City of London announces Urban Design Awards winners
Earlier in November, the City of London announced the winners of its 2019 Urban Design Awards.
“The Urban Design Awards evening is a chance for us to recognize the important connection between good urban design and a City that is creative, engaging and attractive,” says Britt O’Hagan, Manager, City Building and Design for the City of London.
The awards included the newly created ‘People’s Choice Award’, which attracted nearly 1,000 votes for the winning project from Londoners.
The winning projects are:
EMS Headquarters, by architects Tillmann Ruth Robinson inc. in association with Arthur Lierman Landscape Architecture
Middlesex-London EMS is a precedent for future development that sets the standard for how built form can enhance strong relationships between buildings, streets and open spaces. As an example of a strong street presence, EMS carefully balances a welcoming and transparent street presence with the need for a safe and secure facility.
Bostwick Community Centre, by MJMA in association with a+LiNK Architecture
The new Bostwick Community Centre, YMCA, and Library project becomes the new social heart of an expanding peripheral community. Hockey, Library, Fitness, Aquatics all merge to create a whole greater than the sum of their parts. The triumph is not just the integration of three unique public service partners but that the space created ‘in between’ which becomes ‘the place to be’. This space between the activities ignites and connects the diverse interests of this community.
Small Scale Residential
759 Clearview Crescent, by Skinner & Skinner Architects Inc.
The infill home at 759 Clearview Crescent celebrates contemporary design, while complimenting the modern influenced character felt throughout the distinct neighbourhood. The new single-family residence is a one storey, barrier free home for a senior couple. The design is articulated to fit with the neighbourhood by way of its front courtyard, flat roof, and orientation of garage, expansive glazing, materials, and natural landscaping.
Public Spaces & Landscapes
Kent Drive Pedestrian Walkway, by architects Tillmann Ruth Robinson Inc. in association with Arthur Lierman Landscape Architecture & Yuna Hur Lighting Design
Kent Drive is laid out across the entire east face of University College running parallel in a north-south direction. Kent Drive was an active vehicle roadway with parking for about 45 cars. The conflict between students, faculty and staff with the automobile had existed for decades. The existing asphalt roadway was removed and replaced with a simple stone paver pattern that could be easily replaced elsewhere on campus. A new stone retaining wall at seating height, complete with in-wall lighting and power was built up on the west side of the Drive. At the north end of Kent Drive, a reading garden was designed utilizing reclaimed stone pavers from work previously completed at Althouse College a few years earlier. The reading garden is located at a redeveloped barrier-free entrance and is augmented with new plantings, low-level lighting and delightful red furniture which contrasts wonderfully with the greenery.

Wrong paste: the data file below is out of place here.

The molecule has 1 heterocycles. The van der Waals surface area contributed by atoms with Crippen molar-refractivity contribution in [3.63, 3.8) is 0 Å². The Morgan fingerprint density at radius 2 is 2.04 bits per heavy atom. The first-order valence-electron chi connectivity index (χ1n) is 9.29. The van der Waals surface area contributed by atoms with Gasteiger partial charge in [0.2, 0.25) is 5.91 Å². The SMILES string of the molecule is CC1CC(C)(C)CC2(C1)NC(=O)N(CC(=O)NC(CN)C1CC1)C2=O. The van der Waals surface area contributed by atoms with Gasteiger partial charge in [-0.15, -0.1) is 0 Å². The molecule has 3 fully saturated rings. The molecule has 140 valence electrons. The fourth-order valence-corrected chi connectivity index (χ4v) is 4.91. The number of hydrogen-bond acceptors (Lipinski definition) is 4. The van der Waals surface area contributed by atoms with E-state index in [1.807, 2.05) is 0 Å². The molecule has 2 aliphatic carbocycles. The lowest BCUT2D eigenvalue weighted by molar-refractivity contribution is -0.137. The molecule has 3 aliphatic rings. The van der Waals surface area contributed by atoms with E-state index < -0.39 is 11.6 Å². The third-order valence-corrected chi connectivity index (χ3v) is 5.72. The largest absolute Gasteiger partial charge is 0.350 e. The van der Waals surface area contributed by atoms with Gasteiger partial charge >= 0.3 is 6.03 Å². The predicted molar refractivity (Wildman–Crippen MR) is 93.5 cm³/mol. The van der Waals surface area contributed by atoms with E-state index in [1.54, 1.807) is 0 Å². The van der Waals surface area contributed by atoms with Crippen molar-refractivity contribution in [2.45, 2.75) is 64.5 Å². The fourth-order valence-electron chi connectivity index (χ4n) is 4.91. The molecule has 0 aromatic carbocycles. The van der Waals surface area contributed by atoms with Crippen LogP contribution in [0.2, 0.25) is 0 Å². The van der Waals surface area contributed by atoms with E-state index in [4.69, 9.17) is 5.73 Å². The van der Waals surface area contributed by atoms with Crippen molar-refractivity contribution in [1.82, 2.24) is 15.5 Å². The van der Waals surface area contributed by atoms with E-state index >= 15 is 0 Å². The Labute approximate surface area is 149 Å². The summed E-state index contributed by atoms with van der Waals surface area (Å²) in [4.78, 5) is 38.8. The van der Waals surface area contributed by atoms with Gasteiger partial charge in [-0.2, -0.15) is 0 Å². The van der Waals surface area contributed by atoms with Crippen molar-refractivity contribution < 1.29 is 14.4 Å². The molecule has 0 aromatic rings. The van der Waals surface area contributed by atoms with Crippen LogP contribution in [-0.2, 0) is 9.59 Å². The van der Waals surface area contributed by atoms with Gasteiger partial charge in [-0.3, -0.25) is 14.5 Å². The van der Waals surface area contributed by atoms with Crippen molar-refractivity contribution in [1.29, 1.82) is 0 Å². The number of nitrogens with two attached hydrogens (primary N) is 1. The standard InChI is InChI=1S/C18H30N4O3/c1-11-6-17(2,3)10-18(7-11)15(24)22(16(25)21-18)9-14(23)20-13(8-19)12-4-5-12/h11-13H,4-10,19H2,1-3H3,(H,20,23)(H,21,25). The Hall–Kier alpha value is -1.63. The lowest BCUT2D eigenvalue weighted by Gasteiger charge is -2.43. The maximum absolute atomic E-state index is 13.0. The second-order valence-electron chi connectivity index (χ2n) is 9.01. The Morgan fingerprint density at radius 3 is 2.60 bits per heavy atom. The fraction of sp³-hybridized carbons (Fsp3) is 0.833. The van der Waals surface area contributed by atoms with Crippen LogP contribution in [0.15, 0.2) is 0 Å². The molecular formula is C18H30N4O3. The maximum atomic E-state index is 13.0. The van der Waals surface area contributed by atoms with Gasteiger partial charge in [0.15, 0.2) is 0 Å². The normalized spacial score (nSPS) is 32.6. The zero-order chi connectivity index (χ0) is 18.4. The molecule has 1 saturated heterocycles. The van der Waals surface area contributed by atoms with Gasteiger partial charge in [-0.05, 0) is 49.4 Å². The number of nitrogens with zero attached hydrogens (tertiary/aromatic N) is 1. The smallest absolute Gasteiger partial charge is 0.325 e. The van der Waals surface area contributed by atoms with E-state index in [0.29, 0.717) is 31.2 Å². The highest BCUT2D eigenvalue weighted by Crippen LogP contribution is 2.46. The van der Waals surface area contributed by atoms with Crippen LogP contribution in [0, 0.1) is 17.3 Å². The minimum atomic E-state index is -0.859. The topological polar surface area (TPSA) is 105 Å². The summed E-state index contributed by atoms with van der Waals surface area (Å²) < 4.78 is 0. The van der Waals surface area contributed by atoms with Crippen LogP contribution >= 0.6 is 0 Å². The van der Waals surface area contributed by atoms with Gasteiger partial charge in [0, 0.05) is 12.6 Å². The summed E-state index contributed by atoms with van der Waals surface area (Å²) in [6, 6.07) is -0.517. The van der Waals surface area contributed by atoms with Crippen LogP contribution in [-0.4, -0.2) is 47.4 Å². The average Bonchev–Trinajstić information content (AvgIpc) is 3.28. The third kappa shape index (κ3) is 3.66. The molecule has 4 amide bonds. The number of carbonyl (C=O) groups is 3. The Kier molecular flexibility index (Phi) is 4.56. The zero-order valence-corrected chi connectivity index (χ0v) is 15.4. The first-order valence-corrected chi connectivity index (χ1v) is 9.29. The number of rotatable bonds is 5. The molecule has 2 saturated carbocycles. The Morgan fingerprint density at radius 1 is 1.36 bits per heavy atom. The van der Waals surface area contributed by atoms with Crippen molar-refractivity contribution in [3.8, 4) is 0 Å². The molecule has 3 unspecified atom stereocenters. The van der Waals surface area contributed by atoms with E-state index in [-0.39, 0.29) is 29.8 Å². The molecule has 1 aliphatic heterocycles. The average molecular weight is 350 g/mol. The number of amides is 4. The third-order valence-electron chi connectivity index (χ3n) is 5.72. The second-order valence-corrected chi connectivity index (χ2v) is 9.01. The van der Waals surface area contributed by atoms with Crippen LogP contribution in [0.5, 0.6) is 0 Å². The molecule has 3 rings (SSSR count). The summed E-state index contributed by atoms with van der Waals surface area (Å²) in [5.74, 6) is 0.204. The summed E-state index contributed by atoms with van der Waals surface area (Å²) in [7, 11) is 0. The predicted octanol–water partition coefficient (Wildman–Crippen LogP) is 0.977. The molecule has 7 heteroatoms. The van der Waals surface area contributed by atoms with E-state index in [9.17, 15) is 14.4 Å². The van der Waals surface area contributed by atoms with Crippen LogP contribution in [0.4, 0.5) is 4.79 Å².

Adaptive Reuse or Rehabilitation
Fanshawe College School of Hospitality & Culinary Arts and School of Information Technology, by Diamond Schmitt Architects and Phil Agar Architect, Architect in Joint Venture in association with ERA Architects
The transformation of London, Ontario’s 19th-century Kingsmill’s Department Store, into a multi-disciplinary centre of learning for Fanshawe College has resulted in a 10,600-square-metre building, home to the Schools of Tourism, Hospitality and Culinary Arts and Information Technology. The seven-storey structure includes a setback three-storey addition above a terrace on top of the original building. Colourful metal panels and varying densities of frit on the glazing enliven the new façade. The building retains its street character by preserving the stone facade and awning on Dundas Street while the adjacent red brick annex was dismantled and rebuilt using the heritage brick. A student-run restaurant animates the ground floor, which also features a two-storey biofilter living wall, amphitheatre seating, and an open corridor that links the Dundas and Carling Street entrances. Other original features incorporated in the design include reclaimed wood joists, a tin ceiling and locally made yellow brick.
Public Realm Enhancement—Honourable Mention
Following in His Footsteps, by LeuWebb Projects in association with Robert Cramm Workshop
Designed to inspire a unique experience for each visitor, each element of the pathway acts as a visual reference to the Terry Fox story, thought-provoking not only during the annual Terry Fox Run, but throughout the year. This work of art is designed to be experienced at the human scale and includes: Two visually striking signposts mapping the cities and distances of the Marathon of Hope (in their original Imperial units as referenced by Terry in his diary); Boulders from east and west of London, representing Terry’s cross-Canada route; A patterned ground surface evocative of Terry’s iconic running gait and including shoe prints to intensify the visual memory of his presence at the site; and Living elements: strategically blooming plantings native to regions across Canada.
People’s Choice Award
Boler Mountain Chalet, by architects Tillmann Ruth Robinson inc.
For over 70 years, Boler Mountain has been a much-loved presence in the London community. A special focus on inclusivity, health and wellness has helped shape a unique winter recreation experience for all ages and abilities. Now, with the completion of a major renovation and addition to the 40-year old chalet, Boler has expanded the Mountain site onto an animated invitation to multi-sport activity across all four seasons adding activities such as yoga, mountain biking and fitness trails.